Explore history through the eyes of the soldiers, doctors, and engineers who were there. Also learn how park staff today manage these historical resources.
P u’uhonua o Honaunau was established as a National Historical Park in 1961. The park includes the place of refuge (the pu'uhonua), Hale o Keawe temple, ancient temple platforms, royal fishponds, holua sledding tracks, and some coastal village sites.
Through this virtual tour you can learn about the natural resources used by the Hawaiian people and the cultural resources that tell their story.
In the simplest of terms a cave may be defined as any natural cavity large enough to allow human entry. However, as you will soon see Hansen, Middle, and Timpanogos Caves are much more than your average holes in the ground.
Explore the trail up to the caves to learn about the geology of the area, then head inside the caves to learn more about them and the exciting underground formations.
Learn about the Sonoran Desert ecosystem, the rare and extremely important riparian community within the ecosystem, and the native people known as the Salado who once called this area home.
Explore three different trails, each presenting different themes of wildlife, plants, and natural resource management.
Earth is a very dynamic place to live. Volcanoes are constantly creating new land, glaciers are actively scouring the landscape, and people continually strive to understand why and how these changes occur. Read the following summary descriptions. Interested? Select the title to open it.
There are 97 coastal parks stretching over more than 7,300 miles of shoreline that contain a wide diversity of geological, biological and cultural resources.
Learn about the coastal processes and features found within these parks.
Glaciers hold over 75% of the freshwater on Earth. Learn about these massive frozen bodies of ice that sculpt Earth’s landscapes.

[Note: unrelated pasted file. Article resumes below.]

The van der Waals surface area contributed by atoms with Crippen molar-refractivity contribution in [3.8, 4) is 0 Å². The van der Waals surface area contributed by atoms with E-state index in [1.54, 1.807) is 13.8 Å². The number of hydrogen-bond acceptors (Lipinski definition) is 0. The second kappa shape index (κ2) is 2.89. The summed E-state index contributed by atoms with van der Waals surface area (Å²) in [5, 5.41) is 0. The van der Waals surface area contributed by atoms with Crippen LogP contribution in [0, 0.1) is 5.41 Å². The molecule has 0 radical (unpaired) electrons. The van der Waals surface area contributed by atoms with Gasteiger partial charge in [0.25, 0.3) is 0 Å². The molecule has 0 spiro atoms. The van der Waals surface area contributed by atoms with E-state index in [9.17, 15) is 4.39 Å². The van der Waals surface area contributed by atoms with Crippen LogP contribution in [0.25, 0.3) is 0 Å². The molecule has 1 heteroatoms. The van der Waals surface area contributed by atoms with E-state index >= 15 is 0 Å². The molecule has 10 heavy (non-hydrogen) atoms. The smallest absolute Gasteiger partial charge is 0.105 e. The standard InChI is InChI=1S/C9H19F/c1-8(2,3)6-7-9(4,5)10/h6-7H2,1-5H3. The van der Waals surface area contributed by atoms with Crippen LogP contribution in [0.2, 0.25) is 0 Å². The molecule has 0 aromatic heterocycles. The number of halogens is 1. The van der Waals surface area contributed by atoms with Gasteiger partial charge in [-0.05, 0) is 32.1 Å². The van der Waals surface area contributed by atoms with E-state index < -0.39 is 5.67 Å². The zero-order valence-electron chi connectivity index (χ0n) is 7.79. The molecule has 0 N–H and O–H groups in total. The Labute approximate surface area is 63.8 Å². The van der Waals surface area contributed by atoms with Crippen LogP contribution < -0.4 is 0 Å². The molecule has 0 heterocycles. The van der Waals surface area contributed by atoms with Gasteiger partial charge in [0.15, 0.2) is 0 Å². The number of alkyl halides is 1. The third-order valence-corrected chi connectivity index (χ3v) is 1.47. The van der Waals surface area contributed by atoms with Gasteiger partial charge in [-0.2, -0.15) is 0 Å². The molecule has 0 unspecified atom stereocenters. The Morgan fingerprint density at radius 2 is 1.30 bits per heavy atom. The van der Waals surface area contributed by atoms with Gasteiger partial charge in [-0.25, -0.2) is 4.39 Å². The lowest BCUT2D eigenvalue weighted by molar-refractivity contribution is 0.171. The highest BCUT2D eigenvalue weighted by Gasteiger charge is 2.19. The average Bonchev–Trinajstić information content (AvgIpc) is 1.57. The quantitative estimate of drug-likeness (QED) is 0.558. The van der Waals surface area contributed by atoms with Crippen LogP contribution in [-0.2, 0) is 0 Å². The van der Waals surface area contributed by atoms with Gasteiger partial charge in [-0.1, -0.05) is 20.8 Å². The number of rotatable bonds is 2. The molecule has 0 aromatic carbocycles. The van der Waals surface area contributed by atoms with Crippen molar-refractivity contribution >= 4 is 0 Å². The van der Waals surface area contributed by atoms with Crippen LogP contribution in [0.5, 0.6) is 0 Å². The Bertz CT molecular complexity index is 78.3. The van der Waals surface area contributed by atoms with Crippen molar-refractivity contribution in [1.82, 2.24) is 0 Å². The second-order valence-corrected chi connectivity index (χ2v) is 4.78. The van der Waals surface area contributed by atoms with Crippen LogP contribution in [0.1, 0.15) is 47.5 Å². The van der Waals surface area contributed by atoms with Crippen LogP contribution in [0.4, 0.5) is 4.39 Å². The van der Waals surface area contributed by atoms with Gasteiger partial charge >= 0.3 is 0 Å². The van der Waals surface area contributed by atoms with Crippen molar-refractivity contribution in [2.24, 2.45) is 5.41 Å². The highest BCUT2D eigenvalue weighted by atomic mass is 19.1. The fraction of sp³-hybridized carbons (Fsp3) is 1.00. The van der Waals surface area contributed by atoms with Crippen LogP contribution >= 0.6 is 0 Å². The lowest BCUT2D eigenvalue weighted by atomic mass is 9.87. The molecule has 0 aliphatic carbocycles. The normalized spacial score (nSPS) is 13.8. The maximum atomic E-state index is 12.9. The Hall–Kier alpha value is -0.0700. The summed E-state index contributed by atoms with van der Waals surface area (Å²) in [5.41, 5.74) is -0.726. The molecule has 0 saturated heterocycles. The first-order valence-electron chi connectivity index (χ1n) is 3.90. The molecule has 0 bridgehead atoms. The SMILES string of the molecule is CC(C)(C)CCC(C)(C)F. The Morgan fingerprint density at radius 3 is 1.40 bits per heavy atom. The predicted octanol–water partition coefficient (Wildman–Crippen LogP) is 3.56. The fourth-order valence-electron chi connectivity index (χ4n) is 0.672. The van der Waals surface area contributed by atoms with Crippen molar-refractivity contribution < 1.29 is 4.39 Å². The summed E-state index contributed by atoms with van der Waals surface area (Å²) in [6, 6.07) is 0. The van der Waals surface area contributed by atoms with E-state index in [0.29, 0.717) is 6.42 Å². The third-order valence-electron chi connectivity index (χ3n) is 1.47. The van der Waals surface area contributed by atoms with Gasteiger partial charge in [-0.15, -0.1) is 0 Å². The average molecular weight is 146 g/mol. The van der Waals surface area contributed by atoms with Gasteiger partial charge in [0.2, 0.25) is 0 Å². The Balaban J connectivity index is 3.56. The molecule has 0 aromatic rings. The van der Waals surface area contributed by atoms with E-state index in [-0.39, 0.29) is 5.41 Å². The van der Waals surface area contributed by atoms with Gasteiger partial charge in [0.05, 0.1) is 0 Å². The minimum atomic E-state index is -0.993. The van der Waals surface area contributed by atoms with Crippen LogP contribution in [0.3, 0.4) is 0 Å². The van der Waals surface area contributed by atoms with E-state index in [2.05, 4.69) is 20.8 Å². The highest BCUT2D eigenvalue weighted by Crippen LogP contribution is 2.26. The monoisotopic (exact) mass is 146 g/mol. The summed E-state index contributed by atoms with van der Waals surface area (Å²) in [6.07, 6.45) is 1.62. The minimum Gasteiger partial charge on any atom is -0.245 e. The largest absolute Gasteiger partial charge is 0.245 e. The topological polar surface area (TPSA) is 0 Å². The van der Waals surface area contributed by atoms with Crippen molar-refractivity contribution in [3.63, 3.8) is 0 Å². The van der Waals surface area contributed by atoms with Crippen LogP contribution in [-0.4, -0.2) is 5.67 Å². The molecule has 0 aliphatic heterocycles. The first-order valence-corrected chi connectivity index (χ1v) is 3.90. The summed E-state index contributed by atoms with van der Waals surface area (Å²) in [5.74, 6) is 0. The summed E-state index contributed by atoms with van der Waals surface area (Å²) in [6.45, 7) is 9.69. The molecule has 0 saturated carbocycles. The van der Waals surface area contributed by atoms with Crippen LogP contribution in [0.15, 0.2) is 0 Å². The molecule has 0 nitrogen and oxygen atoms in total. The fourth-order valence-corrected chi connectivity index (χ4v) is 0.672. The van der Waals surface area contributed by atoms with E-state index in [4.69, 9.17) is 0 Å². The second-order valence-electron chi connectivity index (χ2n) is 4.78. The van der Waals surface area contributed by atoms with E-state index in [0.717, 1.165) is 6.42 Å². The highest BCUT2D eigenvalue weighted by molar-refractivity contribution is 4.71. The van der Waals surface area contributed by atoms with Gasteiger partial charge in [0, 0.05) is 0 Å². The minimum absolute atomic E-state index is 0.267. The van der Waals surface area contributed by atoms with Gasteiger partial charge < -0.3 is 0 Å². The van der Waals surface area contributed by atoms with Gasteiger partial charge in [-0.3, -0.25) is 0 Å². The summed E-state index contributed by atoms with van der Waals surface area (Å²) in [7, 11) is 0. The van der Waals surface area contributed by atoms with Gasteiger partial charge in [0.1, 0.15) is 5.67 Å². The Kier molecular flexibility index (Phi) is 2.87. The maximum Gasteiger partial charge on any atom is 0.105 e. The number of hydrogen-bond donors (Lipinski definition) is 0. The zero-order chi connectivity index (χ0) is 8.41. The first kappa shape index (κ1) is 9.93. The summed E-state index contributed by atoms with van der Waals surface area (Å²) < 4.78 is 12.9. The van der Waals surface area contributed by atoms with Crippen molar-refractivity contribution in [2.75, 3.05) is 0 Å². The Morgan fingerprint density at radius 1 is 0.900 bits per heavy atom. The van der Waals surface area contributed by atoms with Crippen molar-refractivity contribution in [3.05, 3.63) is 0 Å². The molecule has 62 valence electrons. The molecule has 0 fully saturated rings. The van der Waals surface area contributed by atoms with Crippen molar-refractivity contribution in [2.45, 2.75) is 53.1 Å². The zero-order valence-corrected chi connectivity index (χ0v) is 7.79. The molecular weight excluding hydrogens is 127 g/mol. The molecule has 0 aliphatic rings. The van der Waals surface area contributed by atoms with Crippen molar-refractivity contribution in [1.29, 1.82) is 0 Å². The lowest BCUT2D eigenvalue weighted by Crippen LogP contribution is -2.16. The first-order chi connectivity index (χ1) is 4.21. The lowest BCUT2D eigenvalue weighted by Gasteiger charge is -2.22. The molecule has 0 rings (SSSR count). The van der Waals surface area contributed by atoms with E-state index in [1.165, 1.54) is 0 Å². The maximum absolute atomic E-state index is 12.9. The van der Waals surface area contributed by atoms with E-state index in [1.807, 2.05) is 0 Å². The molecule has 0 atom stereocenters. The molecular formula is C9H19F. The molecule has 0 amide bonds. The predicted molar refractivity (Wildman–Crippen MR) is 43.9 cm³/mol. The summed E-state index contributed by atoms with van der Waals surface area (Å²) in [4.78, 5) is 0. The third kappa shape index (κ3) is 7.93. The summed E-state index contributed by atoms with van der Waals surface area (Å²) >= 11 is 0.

Learn about the hydrologic cycle, Earth's way of moving water all across the globe. Explore examples of each part of the cycle.
Plants and animals that are not native to an area may harm areas they invade.
Learn what makes a species invasive, how national parks are dealing with them, and what you can do to help to prevent the spread of invasive species.
The Earth is tilted and wobbles as it circles the Sun. Learn how changes in the Earth's revolution, rotation, and tilt can affect the climate and seasons.
Science is the process of gaining a better understanding of the world we live in. Learn how to use the scientific method to examine the world in an unbiased light.
This knowledge center steps users through each part of the Scientific Method, and provides activities developed by Florissant Fossil Beds National Monument.
Earth is an ever-changing system, with volcanoes being one of the most visible parts of that constant change.
Learn about what volcanoes are, where they come from, and their importance in shaping the surface of Earth.
America’s wilderness awaits your discovery! Over 105 million acres of wilderness is protected for you and future generations.
Learn what wilderness is, how you benefit from wilderness and explore your role in the preservation of this unique American resource.